Working Title

Working Title - student project

When the Dutch clubs close at 6 a.m., I wake to the bellows of 20-year-old students in the brick alley below the apartment. Somehow, it’s more disconcerting than the cars that used to speed by our Oakland house in the wee hours. I would clutch at the sheets, praying that my Subaru parked on the street wouldn't be totaled by a drunk driver. But there, at least, the first thing I saw when I opened by eyes was the glossy leaves of my fig plant in the bay window. A cobalt panel of stained glass inherited from my grandmother hung in the center of the triptych, casting rainbows even under the streetlight.

When I can’t fall back asleep, I amble out to the kitchen and make some coffee. Cradling the hot cup between my hands, I alight at the dining table, where my Chromebook sits, plugged into the wall. With my back against one living-room wall, I survey the scene. The aesthetic isn't mine: an oddly bulbous marigold armchair, the black leather love seat, sleek but too short to stretch out my six-foot-long frame. Most evenings, my partner and I try to curl around each other, awkwardly watching TV until I give up and drag an empty armchair closer to the couch to prop up our feet. It’s bookended by two black floor lamps, all right angles, and beside it, a dark, shiny cabinet with gliding panels that holds 31 crystalline glasses, not one of them a useful size. 

This place was one of the few furnished options my partner and I could find when we moved abroad this year. We swapped out the garish Jackson Pollock lookalikes for botanical prints from the flea market, but it doesn’t make sense to redecorate entirely. We’ll only be here for another year or so. Flanked by stately pillar candles ensconced in hurricane glasses, a tall wood-rimmed mirror on the mantle reflects the white walls.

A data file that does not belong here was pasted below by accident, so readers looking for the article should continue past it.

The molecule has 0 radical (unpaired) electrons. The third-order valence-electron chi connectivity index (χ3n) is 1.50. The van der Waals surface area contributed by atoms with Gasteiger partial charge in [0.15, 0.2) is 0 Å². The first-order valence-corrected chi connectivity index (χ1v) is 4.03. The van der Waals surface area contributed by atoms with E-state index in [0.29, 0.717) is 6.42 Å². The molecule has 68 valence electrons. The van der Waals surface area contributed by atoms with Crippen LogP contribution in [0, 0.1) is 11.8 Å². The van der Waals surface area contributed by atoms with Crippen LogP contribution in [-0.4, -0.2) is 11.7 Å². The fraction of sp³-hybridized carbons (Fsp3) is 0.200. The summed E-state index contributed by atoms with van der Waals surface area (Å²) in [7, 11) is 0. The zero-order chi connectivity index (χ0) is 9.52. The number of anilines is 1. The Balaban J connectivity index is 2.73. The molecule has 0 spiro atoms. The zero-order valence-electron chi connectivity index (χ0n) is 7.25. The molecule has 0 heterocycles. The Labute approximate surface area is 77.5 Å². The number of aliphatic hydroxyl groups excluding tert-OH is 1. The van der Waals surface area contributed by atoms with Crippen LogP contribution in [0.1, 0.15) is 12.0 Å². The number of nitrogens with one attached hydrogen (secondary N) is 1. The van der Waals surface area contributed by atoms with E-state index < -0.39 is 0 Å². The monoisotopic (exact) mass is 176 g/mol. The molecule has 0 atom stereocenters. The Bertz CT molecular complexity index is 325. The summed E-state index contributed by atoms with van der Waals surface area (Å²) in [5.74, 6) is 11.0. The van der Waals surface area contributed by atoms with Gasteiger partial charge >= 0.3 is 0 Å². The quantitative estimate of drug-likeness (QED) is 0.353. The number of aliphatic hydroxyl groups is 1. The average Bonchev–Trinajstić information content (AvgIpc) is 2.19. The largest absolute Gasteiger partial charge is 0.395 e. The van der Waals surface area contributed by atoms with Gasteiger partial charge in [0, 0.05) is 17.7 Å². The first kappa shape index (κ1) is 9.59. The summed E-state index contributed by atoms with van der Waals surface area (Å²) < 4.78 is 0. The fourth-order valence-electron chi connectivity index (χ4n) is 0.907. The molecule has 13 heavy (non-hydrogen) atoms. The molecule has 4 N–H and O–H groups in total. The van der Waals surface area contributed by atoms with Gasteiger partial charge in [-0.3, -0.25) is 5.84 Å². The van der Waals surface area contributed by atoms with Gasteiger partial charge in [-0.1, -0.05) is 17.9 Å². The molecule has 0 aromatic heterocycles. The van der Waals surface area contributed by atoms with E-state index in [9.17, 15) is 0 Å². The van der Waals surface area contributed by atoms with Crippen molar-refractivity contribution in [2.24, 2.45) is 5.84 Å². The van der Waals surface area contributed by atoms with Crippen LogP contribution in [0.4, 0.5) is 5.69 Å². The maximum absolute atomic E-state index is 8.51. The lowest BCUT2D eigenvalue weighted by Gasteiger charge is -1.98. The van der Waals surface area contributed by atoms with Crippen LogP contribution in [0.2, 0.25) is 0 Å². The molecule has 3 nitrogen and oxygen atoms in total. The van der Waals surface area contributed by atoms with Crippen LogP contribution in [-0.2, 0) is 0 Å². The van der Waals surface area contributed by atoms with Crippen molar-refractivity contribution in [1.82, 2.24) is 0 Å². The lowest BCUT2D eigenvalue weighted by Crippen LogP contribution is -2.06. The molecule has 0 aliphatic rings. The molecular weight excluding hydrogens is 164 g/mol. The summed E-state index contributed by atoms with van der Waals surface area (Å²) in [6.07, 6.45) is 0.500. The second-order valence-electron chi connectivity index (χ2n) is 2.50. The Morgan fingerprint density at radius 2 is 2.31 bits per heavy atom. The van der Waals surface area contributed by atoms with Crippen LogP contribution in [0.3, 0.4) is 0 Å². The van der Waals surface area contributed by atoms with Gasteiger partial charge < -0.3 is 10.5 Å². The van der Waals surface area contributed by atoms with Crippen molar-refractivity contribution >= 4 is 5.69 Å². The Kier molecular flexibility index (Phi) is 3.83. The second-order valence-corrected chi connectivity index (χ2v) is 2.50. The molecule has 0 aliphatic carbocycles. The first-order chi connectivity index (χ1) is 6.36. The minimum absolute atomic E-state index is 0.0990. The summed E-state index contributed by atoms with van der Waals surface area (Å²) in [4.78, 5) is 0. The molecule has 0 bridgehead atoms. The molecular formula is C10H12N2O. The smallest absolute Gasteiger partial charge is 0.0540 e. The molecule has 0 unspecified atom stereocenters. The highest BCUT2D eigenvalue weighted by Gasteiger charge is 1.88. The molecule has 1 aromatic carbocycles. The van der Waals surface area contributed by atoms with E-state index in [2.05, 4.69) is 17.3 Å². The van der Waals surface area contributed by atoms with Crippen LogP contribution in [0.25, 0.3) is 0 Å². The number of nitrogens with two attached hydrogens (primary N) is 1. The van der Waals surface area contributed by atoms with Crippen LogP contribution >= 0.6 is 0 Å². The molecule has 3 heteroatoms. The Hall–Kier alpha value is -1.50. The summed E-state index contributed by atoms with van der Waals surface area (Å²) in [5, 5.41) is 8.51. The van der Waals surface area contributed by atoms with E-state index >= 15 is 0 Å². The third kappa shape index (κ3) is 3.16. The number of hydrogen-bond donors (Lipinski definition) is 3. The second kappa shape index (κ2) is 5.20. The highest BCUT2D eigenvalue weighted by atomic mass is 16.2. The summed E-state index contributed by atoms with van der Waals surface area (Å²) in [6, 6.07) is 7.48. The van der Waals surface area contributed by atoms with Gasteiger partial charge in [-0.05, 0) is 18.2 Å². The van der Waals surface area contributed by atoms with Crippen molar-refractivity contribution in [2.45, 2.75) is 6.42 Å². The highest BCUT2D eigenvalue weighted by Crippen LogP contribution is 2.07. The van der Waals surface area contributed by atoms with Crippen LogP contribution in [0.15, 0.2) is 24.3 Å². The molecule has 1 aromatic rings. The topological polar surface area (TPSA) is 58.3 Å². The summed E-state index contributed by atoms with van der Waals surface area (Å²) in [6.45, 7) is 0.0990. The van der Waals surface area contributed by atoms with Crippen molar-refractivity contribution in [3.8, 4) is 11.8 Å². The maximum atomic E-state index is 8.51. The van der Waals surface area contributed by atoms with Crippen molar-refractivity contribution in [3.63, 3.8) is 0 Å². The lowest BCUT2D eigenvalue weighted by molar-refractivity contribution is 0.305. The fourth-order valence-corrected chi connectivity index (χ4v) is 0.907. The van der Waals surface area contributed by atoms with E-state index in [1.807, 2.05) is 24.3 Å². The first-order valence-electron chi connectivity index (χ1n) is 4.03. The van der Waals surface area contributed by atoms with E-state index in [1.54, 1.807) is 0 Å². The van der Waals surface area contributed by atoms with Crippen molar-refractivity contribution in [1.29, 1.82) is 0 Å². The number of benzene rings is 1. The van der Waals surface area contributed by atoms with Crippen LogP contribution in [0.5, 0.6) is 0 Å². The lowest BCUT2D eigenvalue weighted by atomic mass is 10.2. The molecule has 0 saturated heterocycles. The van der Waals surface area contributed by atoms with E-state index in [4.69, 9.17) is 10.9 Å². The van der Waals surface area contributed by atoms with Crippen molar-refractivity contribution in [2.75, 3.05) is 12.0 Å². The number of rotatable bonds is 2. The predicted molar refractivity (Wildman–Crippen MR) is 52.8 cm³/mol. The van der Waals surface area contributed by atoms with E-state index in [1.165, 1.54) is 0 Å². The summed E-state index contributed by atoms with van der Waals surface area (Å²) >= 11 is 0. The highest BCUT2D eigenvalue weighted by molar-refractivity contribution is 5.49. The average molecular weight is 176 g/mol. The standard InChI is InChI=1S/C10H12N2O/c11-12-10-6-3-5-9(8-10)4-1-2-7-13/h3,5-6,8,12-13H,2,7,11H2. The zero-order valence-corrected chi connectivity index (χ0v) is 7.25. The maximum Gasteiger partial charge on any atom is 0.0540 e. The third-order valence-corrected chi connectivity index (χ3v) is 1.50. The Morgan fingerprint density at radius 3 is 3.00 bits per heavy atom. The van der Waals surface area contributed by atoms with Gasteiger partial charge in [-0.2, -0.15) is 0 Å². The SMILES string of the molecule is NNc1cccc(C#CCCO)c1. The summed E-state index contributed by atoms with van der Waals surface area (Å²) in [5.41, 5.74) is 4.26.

The apartment has lovely bones, though. A bank of huge windows frames the street below, and I can see vendors erecting white awnings over cobblestone for the Friday market. My partner’s Dutch coworkers—our primary social life since moving abroad—express disbelief that we can afford such an apartment. One asked point-blank how much money we make. I get self-conscious trying to explain: Rent is expensive, but it’s actually much cheaper than what we used to pay in the Bay Area. Plus, it’s a one-year lease, which makes sense because we don’t know exactly how long we’ll be here, and we don’t have a car, either, so we want to to live centrally. 

In truth, the question makes me uncomfortable because my partner is supporting me. When I moved here in August, I dove headfirst into freelancing full time. Four months in, there’s not a ton of evidence for the hours I put in every day. Despite pitching and filing stories, almost nothing has been published. I have little to look back on and see that I did, in fact, create something. Unpaid invoices are stacking up while my partner pays rent. I feel like an impostor, padding about in my grungy grey sweatpants under twelve-foot ceilings. What am doing in someone else’s home?

The paint peeled from the walls in our old Victorian back in Oakland, and one of the front steps buckled. But it had a kind of dirty glamour. Books were stacked in every direction behind the built-in bar’s leaded glass panels. A tattered Chinese lantern bobbed on the front porch, stained yellow with smoke. Beneath a brass chandelier and coffered ceiling, friends filled the living room late into the night, sinking deep into the chocolate-colored couch. When the room’s capacity swelled, some perched on armrests, and we brought out folding chairs. After that, it didn’t matter if there were no seats; people would alight on the scarred hardwood floor next to the fireplace, content just to be together in the foggy pre-dawn hours. 

I knew, even when I declared that I would never move out of that home I loved so much, that we would one day leave. And here I am, peering out this great bank of windows onto the market blooming in the street. Maybe I’ll go have a look at the vendor who sells plants, and see if he has a fig. Home is where you make it.